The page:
The Results section in a research paper is generally the last section to get started but it is often the first section to get finished. That is, once you have collected your data (the corpus), you’ll need to analyze it, and once you’ve analyzed it, it is a relatively simple task to write it up. It is a relatively simple task to write it up because the results section is (or least can be) highly formulaic. Indeed, some software (e.g., the Gramulator; McCarthy, Watanabi, & Lamkin, 2012) actually conducts statistical analyses and automatically outputs an acceptable (if highly formulaic) results section.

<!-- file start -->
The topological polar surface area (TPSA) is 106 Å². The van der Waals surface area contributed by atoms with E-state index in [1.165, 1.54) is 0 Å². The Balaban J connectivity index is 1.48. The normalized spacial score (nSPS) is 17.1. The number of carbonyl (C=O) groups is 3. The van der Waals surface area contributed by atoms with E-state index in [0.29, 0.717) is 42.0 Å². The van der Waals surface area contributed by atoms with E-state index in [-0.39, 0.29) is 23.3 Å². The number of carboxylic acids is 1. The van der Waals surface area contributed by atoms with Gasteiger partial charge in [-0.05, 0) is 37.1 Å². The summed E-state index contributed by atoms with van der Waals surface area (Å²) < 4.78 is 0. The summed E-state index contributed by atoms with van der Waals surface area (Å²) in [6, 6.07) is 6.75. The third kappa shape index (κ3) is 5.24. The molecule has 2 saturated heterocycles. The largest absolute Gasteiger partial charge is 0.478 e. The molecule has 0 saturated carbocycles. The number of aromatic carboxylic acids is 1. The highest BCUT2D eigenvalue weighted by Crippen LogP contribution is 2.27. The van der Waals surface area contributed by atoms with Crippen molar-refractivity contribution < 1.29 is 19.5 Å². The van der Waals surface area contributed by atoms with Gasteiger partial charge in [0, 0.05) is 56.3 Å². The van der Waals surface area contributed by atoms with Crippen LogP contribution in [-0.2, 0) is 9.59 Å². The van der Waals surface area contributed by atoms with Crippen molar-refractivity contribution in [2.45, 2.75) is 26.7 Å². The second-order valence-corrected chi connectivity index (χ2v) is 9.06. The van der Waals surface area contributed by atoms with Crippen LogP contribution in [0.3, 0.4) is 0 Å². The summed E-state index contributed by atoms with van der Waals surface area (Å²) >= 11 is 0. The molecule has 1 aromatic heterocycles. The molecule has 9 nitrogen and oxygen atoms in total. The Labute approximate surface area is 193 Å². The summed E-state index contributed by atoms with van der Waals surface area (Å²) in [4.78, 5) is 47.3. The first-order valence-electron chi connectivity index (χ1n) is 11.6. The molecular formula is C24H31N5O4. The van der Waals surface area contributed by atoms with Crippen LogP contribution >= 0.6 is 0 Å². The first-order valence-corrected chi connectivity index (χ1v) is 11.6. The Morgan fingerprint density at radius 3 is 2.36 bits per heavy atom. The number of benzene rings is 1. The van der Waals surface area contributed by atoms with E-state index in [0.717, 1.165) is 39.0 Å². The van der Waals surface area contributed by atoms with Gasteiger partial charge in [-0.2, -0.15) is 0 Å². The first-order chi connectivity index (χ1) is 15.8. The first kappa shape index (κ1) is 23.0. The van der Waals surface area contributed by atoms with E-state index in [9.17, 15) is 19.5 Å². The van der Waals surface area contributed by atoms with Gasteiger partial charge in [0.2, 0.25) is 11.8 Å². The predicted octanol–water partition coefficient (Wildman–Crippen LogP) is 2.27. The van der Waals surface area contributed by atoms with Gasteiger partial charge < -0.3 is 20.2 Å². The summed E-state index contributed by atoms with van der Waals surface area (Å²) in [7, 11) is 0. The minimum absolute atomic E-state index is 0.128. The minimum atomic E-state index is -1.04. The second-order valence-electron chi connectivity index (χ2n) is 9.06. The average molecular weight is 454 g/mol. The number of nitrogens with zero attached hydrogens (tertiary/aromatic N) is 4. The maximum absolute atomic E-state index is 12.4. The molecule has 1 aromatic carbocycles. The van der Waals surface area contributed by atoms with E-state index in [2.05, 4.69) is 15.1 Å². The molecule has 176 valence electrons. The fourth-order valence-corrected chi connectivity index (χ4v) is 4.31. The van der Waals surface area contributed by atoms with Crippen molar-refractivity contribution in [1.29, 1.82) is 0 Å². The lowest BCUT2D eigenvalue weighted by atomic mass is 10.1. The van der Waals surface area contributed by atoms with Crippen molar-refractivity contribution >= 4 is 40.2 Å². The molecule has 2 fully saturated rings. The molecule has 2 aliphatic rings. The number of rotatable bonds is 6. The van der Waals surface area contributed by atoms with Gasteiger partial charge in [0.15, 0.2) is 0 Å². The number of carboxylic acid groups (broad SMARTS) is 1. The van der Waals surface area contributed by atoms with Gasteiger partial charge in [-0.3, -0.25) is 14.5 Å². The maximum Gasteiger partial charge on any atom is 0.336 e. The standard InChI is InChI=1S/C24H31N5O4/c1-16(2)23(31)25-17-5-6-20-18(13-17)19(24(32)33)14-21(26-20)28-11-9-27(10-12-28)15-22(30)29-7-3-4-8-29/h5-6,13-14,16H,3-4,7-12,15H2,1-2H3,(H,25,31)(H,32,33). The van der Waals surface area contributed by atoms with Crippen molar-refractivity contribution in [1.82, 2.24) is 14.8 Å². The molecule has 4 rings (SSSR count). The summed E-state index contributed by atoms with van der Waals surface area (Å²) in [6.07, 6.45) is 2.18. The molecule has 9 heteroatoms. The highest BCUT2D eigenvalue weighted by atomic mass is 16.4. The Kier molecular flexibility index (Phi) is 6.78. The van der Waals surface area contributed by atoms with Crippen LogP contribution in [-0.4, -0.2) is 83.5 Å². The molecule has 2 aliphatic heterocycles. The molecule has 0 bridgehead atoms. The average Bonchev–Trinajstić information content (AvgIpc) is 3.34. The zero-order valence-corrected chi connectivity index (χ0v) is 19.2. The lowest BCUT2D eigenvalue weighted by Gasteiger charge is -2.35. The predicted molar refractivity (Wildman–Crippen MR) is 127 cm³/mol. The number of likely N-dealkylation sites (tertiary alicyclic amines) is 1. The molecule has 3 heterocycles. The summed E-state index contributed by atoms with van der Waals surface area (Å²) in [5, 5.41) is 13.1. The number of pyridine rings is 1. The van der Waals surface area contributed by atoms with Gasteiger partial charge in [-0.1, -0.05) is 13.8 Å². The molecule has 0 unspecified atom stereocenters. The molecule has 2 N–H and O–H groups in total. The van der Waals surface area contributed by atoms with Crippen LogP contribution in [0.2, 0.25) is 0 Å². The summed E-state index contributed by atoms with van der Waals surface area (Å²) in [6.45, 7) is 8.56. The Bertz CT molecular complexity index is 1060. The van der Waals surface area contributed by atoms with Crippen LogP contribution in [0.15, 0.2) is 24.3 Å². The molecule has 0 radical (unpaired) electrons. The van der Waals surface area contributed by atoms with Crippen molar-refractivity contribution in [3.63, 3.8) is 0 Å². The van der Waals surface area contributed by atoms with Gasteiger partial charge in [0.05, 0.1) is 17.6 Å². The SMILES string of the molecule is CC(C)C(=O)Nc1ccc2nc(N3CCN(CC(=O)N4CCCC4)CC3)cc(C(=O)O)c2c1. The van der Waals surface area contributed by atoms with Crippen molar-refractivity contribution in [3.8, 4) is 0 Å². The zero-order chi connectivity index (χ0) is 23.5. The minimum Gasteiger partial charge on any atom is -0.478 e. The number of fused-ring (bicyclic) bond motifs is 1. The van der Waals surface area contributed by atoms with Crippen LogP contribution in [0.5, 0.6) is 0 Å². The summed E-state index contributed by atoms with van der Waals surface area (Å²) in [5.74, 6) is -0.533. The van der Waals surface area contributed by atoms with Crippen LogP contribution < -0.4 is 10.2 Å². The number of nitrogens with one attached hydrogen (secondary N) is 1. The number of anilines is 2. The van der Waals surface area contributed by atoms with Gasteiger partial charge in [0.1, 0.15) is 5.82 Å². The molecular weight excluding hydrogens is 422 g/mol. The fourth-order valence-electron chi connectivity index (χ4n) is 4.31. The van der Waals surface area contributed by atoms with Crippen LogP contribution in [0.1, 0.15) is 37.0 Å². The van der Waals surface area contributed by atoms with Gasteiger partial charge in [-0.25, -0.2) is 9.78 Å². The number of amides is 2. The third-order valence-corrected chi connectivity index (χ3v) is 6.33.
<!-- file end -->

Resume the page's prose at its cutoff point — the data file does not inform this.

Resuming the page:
As in Chapters 8, 9, and 10, this chapter looks at the writing process for a short Coh-Metrix paper in terms of moves and frozen expressions. We will also look briefly at the meaning of those strange letters and numbers that are the main feature of the results section (the t’s, p’s, d’s, etc.). We have made every effort to make this chapter as accessible as possible, assuming that the reader is relatively new to reporting statistical results; however, as mentioned at the beginning of Part II, we have also assumed that the reader has some statistical knowledge. Therefore, the reader should be aware that it is beyond the scope of this book to explain in any great depth what statistics are, which kinds of statistics are appropriate for which kinds of analyses, how statistics work, how they are calculated, how they should be interpreted, and how they are often misinterpreted. To address questions such as these in more detail, there are excellent resources available, such as the textbooks SPSS Made Simple (Kinnear & Gray, 2008) and SPSS for Intermediate Statistics: Use and Interpretation (Leech, Barrett, & Morgan, 2008). There are also excellent Web resources such as www.talkstats.com and http://vassarstats.net.